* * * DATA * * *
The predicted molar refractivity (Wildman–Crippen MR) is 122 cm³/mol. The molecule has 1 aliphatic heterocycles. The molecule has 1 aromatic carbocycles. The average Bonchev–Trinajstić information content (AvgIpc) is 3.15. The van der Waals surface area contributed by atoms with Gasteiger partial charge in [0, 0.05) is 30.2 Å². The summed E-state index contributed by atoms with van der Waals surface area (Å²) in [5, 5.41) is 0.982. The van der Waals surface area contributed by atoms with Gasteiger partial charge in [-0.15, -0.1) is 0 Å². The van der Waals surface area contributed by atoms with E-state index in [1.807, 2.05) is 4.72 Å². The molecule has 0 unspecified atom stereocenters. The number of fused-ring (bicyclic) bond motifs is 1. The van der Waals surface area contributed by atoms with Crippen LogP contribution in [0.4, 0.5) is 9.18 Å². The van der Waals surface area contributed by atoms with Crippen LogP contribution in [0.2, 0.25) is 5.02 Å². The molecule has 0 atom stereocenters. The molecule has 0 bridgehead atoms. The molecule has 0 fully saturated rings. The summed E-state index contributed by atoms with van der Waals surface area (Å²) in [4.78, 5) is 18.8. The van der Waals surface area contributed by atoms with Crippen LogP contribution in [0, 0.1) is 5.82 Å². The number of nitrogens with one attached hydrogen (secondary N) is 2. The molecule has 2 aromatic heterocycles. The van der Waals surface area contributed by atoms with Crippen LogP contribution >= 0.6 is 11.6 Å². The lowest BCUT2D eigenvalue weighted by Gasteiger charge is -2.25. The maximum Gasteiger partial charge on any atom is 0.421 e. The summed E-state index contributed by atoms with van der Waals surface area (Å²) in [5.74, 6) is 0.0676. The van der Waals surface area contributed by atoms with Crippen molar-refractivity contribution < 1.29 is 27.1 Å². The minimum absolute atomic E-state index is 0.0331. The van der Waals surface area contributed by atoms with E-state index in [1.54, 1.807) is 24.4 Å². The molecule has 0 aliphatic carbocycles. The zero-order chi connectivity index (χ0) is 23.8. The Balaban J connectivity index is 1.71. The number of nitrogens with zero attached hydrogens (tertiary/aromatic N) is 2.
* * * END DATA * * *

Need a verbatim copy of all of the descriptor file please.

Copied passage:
The predicted molar refractivity (Wildman–Crippen MR) is 122 cm³/mol. The molecule has 1 aliphatic heterocycles. The molecule has 1 aromatic carbocycles. The average Bonchev–Trinajstić information content (AvgIpc) is 3.15. The van der Waals surface area contributed by atoms with Gasteiger partial charge in [0, 0.05) is 30.2 Å². The summed E-state index contributed by atoms with van der Waals surface area (Å²) in [5, 5.41) is 0.982. The van der Waals surface area contributed by atoms with Gasteiger partial charge in [-0.15, -0.1) is 0 Å². The van der Waals surface area contributed by atoms with E-state index in [1.807, 2.05) is 4.72 Å². The molecule has 0 unspecified atom stereocenters. The number of fused-ring (bicyclic) bond motifs is 1. The van der Waals surface area contributed by atoms with Crippen LogP contribution in [0.4, 0.5) is 9.18 Å². The van der Waals surface area contributed by atoms with Crippen LogP contribution in [0.2, 0.25) is 5.02 Å². The molecule has 0 atom stereocenters. The molecule has 0 bridgehead atoms. The molecule has 0 fully saturated rings. The summed E-state index contributed by atoms with van der Waals surface area (Å²) in [4.78, 5) is 18.8. The van der Waals surface area contributed by atoms with Crippen LogP contribution in [0, 0.1) is 5.82 Å². The number of nitrogens with one attached hydrogen (secondary N) is 2. The molecule has 2 aromatic heterocycles. The van der Waals surface area contributed by atoms with Crippen LogP contribution >= 0.6 is 11.6 Å². The lowest BCUT2D eigenvalue weighted by Gasteiger charge is -2.25. The maximum Gasteiger partial charge on any atom is 0.421 e. The summed E-state index contributed by atoms with van der Waals surface area (Å²) in [5.74, 6) is 0.0676. The van der Waals surface area contributed by atoms with Crippen molar-refractivity contribution < 1.29 is 27.1 Å². The minimum absolute atomic E-state index is 0.0331. The van der Waals surface area contributed by atoms with E-state index in [1.54, 1.807) is 24.4 Å². The molecule has 0 aliphatic carbocycles. The zero-order chi connectivity index (χ0) is 23.8. The Balaban J connectivity index is 1.71. The number of nitrogens with zero attached hydrogens (tertiary/aromatic N) is 2.